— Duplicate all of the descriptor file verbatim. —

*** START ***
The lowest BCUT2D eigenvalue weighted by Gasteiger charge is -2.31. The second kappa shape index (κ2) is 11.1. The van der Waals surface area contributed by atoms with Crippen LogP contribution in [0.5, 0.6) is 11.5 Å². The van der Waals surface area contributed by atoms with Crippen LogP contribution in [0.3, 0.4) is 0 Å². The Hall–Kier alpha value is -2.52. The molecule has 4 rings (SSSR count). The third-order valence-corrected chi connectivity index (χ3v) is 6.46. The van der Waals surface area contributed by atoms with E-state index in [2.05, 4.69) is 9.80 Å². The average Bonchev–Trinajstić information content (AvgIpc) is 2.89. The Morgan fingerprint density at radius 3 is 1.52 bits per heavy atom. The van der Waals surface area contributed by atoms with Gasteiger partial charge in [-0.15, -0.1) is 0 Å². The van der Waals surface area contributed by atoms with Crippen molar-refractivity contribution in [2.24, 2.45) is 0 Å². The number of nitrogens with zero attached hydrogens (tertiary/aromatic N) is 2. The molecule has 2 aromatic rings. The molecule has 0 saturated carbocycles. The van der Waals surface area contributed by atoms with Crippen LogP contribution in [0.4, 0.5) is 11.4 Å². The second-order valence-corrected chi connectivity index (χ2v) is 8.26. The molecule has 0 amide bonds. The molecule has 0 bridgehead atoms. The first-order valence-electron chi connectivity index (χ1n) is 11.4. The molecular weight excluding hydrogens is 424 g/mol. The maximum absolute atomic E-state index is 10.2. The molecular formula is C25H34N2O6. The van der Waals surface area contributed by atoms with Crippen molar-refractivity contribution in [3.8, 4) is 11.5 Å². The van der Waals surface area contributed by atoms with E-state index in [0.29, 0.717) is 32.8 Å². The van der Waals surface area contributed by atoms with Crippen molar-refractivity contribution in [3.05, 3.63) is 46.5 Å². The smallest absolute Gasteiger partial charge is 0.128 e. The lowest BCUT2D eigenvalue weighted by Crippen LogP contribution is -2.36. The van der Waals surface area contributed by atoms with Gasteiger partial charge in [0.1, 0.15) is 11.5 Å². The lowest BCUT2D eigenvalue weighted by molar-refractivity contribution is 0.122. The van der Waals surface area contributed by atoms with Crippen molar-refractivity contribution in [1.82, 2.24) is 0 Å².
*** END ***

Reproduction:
The lowest BCUT2D eigenvalue weighted by Gasteiger charge is -2.31. The second kappa shape index (κ2) is 11.1. The van der Waals surface area contributed by atoms with Crippen LogP contribution in [0.5, 0.6) is 11.5 Å². The van der Waals surface area contributed by atoms with Crippen LogP contribution in [0.3, 0.4) is 0 Å². The Hall–Kier alpha value is -2.52. The molecule has 4 rings (SSSR count). The third-order valence-corrected chi connectivity index (χ3v) is 6.46. The van der Waals surface area contributed by atoms with E-state index in [2.05, 4.69) is 9.80 Å². The average Bonchev–Trinajstić information content (AvgIpc) is 2.89. The Morgan fingerprint density at radius 3 is 1.52 bits per heavy atom. The van der Waals surface area contributed by atoms with Gasteiger partial charge in [-0.15, -0.1) is 0 Å². The van der Waals surface area contributed by atoms with Crippen molar-refractivity contribution in [2.24, 2.45) is 0 Å². The number of nitrogens with zero attached hydrogens (tertiary/aromatic N) is 2. The molecule has 2 aromatic rings. The molecule has 0 saturated carbocycles. The van der Waals surface area contributed by atoms with Crippen LogP contribution in [0.4, 0.5) is 11.4 Å². The second-order valence-corrected chi connectivity index (χ2v) is 8.26. The molecule has 0 amide bonds. The molecule has 0 bridgehead atoms. The first-order valence-electron chi connectivity index (χ1n) is 11.4. The molecular weight excluding hydrogens is 424 g/mol. The maximum absolute atomic E-state index is 10.2. The molecular formula is C25H34N2O6. The van der Waals surface area contributed by atoms with Crippen molar-refractivity contribution in [3.8, 4) is 11.5 Å². The van der Waals surface area contributed by atoms with E-state index in [0.29, 0.717) is 32.8 Å². The van der Waals surface area contributed by atoms with Crippen molar-refractivity contribution in [3.05, 3.63) is 46.5 Å². The smallest absolute Gasteiger partial charge is 0.128 e. The lowest BCUT2D eigenvalue weighted by Crippen LogP contribution is -2.36. The van der Waals surface area contributed by atoms with Gasteiger partial charge in [0.1, 0.15) is 11.5 Å². The lowest BCUT2D eigenvalue weighted by molar-refractivity contribution is 0.122. The van der Waals surface area contributed by atoms with Crippen molar-refractivity contribution in [1.82, 2.24) is 0 Å².